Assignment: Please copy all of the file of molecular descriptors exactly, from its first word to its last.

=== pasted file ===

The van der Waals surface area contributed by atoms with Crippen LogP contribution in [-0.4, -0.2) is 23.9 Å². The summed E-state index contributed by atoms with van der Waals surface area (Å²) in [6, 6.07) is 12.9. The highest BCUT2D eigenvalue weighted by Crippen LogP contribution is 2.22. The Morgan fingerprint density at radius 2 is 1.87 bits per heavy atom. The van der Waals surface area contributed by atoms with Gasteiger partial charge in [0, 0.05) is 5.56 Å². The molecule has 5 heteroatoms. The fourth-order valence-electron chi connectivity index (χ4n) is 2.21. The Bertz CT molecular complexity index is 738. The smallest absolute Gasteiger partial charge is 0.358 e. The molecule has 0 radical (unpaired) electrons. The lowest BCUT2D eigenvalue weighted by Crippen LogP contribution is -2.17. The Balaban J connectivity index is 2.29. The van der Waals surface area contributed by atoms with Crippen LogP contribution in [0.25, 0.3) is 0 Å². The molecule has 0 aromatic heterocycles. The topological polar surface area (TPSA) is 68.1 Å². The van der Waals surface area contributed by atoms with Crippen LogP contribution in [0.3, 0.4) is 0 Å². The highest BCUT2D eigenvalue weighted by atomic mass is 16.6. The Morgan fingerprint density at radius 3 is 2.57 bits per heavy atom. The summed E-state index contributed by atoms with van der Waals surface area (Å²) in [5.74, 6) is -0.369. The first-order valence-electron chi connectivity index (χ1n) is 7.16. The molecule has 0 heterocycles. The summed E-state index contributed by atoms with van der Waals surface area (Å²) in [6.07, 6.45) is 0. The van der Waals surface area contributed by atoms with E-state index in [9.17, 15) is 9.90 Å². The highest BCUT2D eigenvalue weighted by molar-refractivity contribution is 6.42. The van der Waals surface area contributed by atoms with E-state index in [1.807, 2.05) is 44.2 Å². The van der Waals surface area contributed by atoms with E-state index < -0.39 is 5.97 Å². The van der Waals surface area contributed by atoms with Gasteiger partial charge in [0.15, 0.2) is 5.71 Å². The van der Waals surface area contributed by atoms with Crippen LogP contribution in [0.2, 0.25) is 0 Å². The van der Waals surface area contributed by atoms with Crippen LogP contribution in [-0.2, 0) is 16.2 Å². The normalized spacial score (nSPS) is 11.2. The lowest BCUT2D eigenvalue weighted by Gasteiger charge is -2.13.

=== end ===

The van der Waals surface area contributed by atoms with Crippen LogP contribution in [-0.4, -0.2) is 23.9 Å². The summed E-state index contributed by atoms with van der Waals surface area (Å²) in [6, 6.07) is 12.9. The highest BCUT2D eigenvalue weighted by Crippen LogP contribution is 2.22. The Morgan fingerprint density at radius 2 is 1.87 bits per heavy atom. The van der Waals surface area contributed by atoms with Gasteiger partial charge in [0, 0.05) is 5.56 Å². The molecule has 5 heteroatoms. The fourth-order valence-electron chi connectivity index (χ4n) is 2.21. The Bertz CT molecular complexity index is 738. The smallest absolute Gasteiger partial charge is 0.358 e. The molecule has 0 radical (unpaired) electrons. The lowest BCUT2D eigenvalue weighted by Crippen LogP contribution is -2.17. The Balaban J connectivity index is 2.29. The van der Waals surface area contributed by atoms with Crippen LogP contribution in [0.25, 0.3) is 0 Å². The molecule has 0 aromatic heterocycles. The topological polar surface area (TPSA) is 68.1 Å². The van der Waals surface area contributed by atoms with Crippen LogP contribution in [0.3, 0.4) is 0 Å². The highest BCUT2D eigenvalue weighted by atomic mass is 16.6. The Morgan fingerprint density at radius 3 is 2.57 bits per heavy atom. The summed E-state index contributed by atoms with van der Waals surface area (Å²) in [5.74, 6) is -0.369. The first-order valence-electron chi connectivity index (χ1n) is 7.16. The molecule has 0 heterocycles. The summed E-state index contributed by atoms with van der Waals surface area (Å²) in [6.07, 6.45) is 0. The van der Waals surface area contributed by atoms with E-state index in [9.17, 15) is 9.90 Å². The highest BCUT2D eigenvalue weighted by molar-refractivity contribution is 6.42. The van der Waals surface area contributed by atoms with E-state index in [1.807, 2.05) is 44.2 Å². The van der Waals surface area contributed by atoms with E-state index < -0.39 is 5.97 Å². The van der Waals surface area contributed by atoms with Gasteiger partial charge in [0.15, 0.2) is 5.71 Å². The van der Waals surface area contributed by atoms with Crippen LogP contribution in [0.2, 0.25) is 0 Å². The van der Waals surface area contributed by atoms with Crippen LogP contribution in [-0.2, 0) is 16.2 Å². The normalized spacial score (nSPS) is 11.2. The lowest BCUT2D eigenvalue weighted by Gasteiger charge is -2.13.